The new record came at a high price. While surpassing Arfons’ newest speed record, Craig lost both drag parachutes and wheel brakes. The Spirit of America sliced through a row of telephone poles at 400 mph and “flew” at 200 mph into an 18-foot-deep salt brine pond. (picture blow)

He had to swim out to save his life, but was miraculously unscratched. Although it never ran again, the record-setting car has been a main hall exhibit in Chicago’s Museum of Science and Industry for the past 30 years. Arfons responded by breaking that record with 536 mph.


With 5,000 pounds of thrust, it wasn’t just pretty, it was fast. On Oct. 5, 1963, clocking a two-way average of just over 407 mph, Breedlove brought the land speed record back to the United States for the first time in 32 years. He broke records with Spirit of America until October 1964, when, at more than 500 mph, his chute snapped off. The car overshot the track, smashed through some telephone poles, skipped across a saltwater pond and sank like a stone. Breedlove walked away wet, but unscathed, and with a record — 526.28 mph. He’s the only driver to nearly drown while setting a land speed record.

 At a time when drag racing was the fastest-growing sport in the United States, Craig Breedlove was a hero. While his speed records won him the kudos of his racing brethren, his matinee-idol good looks assured him photo spreads in national magazines. People called him Captain America. Even the Beach Boys sang his praises on their “Little Deuce Coupe” album:

 But despite Breedlove’s confirmed speed, Cobb’s record still stood, that is, for motor-driven 4-wheeled vehicles. Breedlove’s land speed record was recognized by the United States Auto Club, which had established a new class for wheeled jet-propelled land vehicles, and by the international motorcycle body, Fédération Internationale de Motocyclisme, as a world record for 3-wheeled vehicles.

 In August 1963, Breedlove’s confidence and hard work paid off. One record, however, does not a legend make; few people outside the racing world had ever heard of Craig Breedlove. But jet engines quickly lit the afterburners of competition. In 1964 Art Arfons came on the scene with his Green Monster to give Breedlove some serious competition. This started a trade between the two men which was to last for three years.

This eventually started Craig on his Sonic 1 rocket powered car.

Lately, Craig has been developing his supersonic Spirit of America 3 to challenge the current 763 mph record held by Andy Green in Thrust 2 since October of 1997. Breedlove plans to reclaim the record soon with a run of 800 miles per hour in his new snazzy good looking Spirit of America 3. (pictured below)

Lately, all of the absolute land speed record talk that we’ve been reading about is in relation to the Bloodhound SSC, a beast of a jet/rocket-engined streamliner with visions of 1,200 mph.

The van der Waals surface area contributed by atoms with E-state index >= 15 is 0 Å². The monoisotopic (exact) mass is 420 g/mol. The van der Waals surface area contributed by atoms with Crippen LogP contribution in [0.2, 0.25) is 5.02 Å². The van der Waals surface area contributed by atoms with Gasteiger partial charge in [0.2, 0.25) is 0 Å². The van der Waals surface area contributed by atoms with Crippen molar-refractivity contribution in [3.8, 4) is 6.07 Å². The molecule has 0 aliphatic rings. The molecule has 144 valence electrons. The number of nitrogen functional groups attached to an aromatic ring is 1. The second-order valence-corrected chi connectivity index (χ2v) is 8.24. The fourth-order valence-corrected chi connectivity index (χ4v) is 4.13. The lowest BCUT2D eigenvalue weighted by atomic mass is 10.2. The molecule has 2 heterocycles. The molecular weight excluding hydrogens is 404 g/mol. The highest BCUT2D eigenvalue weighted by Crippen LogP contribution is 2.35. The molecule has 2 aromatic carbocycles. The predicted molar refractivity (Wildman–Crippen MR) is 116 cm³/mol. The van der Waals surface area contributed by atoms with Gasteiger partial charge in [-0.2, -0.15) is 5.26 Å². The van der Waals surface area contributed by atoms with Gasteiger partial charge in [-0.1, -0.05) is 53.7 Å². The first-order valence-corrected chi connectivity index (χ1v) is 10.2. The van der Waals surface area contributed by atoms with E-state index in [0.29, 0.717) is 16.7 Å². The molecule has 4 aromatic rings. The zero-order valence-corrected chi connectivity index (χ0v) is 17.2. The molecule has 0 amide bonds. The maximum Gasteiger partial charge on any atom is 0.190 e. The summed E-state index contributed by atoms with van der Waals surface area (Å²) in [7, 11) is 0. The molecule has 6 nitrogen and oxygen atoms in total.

Right now, though, the record stands at 763 mph, leaving several milestones before Bloodhound’s ambitious 1,200-mph goal.

Well, 800 mph is officially in the sights of one man with a whole lot of land speed record credentials. Craig Breedlove was the first to break the 400-mph barrier back in 1963, when he powered the Spirit of America to 408 mph.

Breedlove’s record came at the start of a sort of land speed-record renaissance, and he spent the next two years swapping places with several other teams, eventually breaking the 600-mph barrier in 1965.

While the record has risen over 150 mph since that period, it’s remained at 763 mph since Thrust SSC clocked it back in 1997. Breedlove and his team of engineers attempted to set a record that same year with a redesigned ‘Spirit’, but never made the books due to engine damage.

But Breedlove isn’t done yet. He has some big plans for the 50th anniversary of his first land speed record and will make an attempt at doubling the accomplishment by becoming the first to break 800 mph. Breedlove won’t actually be driving himself but will be part of the engineering team that develops the jet-powered streamliner to do the job.

According to Hemmings, Breedlove and company plan to attempt the record in 2013 at Utah’s Bonneville Salt Flats, where Breedlove set his records in the 1960s.

If you look at the history of the absolute land speed record, it’s a story of intensified efforts during several key periods and subsequent inactivity for years and decades. Breedlove’s 1963 record ended a 16-year drought and was the first of 11 records set over the course of two years. The 1970s, ’80s and ’90s saw one record per decade and there have been none since.

But it looks like we could be on the brink of another renaissance. In addition to Breedlove’s team and the Bloodhound SSC team, several other teams around the world are working on streamliners to take on the speed record. So we could very well see a multitude of world records over the next few years.

Can America and Breedlove capture the record again with his newest effort ?

Is there a speed limit for wheeled vehicles ?

Would you take the ride yourself ?

Kurt Wilson, Freelancer Motorsports Intl.